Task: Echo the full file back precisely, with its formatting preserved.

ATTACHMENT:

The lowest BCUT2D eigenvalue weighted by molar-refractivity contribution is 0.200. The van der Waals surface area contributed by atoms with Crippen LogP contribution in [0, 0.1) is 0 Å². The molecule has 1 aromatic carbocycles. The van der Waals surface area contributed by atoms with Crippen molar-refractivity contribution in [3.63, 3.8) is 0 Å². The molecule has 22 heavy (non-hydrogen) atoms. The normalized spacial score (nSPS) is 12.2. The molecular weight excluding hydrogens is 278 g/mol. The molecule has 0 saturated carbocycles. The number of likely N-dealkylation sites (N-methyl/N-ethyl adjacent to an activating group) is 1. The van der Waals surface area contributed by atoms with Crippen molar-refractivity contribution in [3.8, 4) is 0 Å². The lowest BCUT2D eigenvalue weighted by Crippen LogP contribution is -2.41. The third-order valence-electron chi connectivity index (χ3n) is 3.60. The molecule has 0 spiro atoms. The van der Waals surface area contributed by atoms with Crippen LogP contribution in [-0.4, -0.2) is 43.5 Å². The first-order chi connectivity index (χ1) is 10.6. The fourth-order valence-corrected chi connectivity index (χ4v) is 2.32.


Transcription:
The lowest BCUT2D eigenvalue weighted by molar-refractivity contribution is 0.200. The van der Waals surface area contributed by atoms with Crippen LogP contribution in [0, 0.1) is 0 Å². The molecule has 1 aromatic carbocycles. The van der Waals surface area contributed by atoms with Crippen molar-refractivity contribution in [3.63, 3.8) is 0 Å². The molecule has 22 heavy (non-hydrogen) atoms. The normalized spacial score (nSPS) is 12.2. The molecular weight excluding hydrogens is 278 g/mol. The molecule has 0 saturated carbocycles. The number of likely N-dealkylation sites (N-methyl/N-ethyl adjacent to an activating group) is 1. The van der Waals surface area contributed by atoms with Crippen molar-refractivity contribution in [3.8, 4) is 0 Å². The lowest BCUT2D eigenvalue weighted by Crippen LogP contribution is -2.41. The third-order valence-electron chi connectivity index (χ3n) is 3.60. The molecule has 0 spiro atoms. The van der Waals surface area contributed by atoms with Crippen LogP contribution in [-0.4, -0.2) is 43.5 Å². The first-order chi connectivity index (χ1) is 10.6. The fourth-order valence-corrected chi connectivity index (χ4v) is 2.32.